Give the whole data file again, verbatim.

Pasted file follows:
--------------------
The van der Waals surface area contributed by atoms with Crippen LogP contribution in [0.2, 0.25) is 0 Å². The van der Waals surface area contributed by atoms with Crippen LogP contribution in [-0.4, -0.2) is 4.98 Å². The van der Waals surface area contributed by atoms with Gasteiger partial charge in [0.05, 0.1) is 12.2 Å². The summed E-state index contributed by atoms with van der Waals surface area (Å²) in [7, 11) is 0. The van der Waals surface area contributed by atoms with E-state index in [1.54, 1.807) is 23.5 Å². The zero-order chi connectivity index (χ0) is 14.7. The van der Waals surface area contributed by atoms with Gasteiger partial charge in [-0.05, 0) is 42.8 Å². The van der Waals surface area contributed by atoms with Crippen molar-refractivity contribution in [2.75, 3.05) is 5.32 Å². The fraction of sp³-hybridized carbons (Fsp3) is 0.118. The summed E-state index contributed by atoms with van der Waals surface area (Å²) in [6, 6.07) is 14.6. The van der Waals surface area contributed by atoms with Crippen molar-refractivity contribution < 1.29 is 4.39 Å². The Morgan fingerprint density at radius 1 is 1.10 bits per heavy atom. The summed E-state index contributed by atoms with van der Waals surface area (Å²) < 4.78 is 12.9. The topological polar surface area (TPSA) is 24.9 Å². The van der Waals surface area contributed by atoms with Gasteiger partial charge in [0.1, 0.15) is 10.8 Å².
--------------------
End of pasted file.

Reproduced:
The van der Waals surface area contributed by atoms with Crippen LogP contribution in [0.2, 0.25) is 0 Å². The van der Waals surface area contributed by atoms with Crippen LogP contribution in [-0.4, -0.2) is 4.98 Å². The van der Waals surface area contributed by atoms with Gasteiger partial charge in [0.05, 0.1) is 12.2 Å². The summed E-state index contributed by atoms with van der Waals surface area (Å²) in [7, 11) is 0. The van der Waals surface area contributed by atoms with E-state index in [1.54, 1.807) is 23.5 Å². The zero-order chi connectivity index (χ0) is 14.7. The van der Waals surface area contributed by atoms with Gasteiger partial charge in [-0.05, 0) is 42.8 Å². The van der Waals surface area contributed by atoms with Crippen molar-refractivity contribution in [2.75, 3.05) is 5.32 Å². The fraction of sp³-hybridized carbons (Fsp3) is 0.118. The summed E-state index contributed by atoms with van der Waals surface area (Å²) in [6, 6.07) is 14.6. The van der Waals surface area contributed by atoms with Crippen molar-refractivity contribution < 1.29 is 4.39 Å². The Morgan fingerprint density at radius 1 is 1.10 bits per heavy atom. The summed E-state index contributed by atoms with van der Waals surface area (Å²) < 4.78 is 12.9. The topological polar surface area (TPSA) is 24.9 Å². The van der Waals surface area contributed by atoms with Gasteiger partial charge in [0.1, 0.15) is 10.8 Å².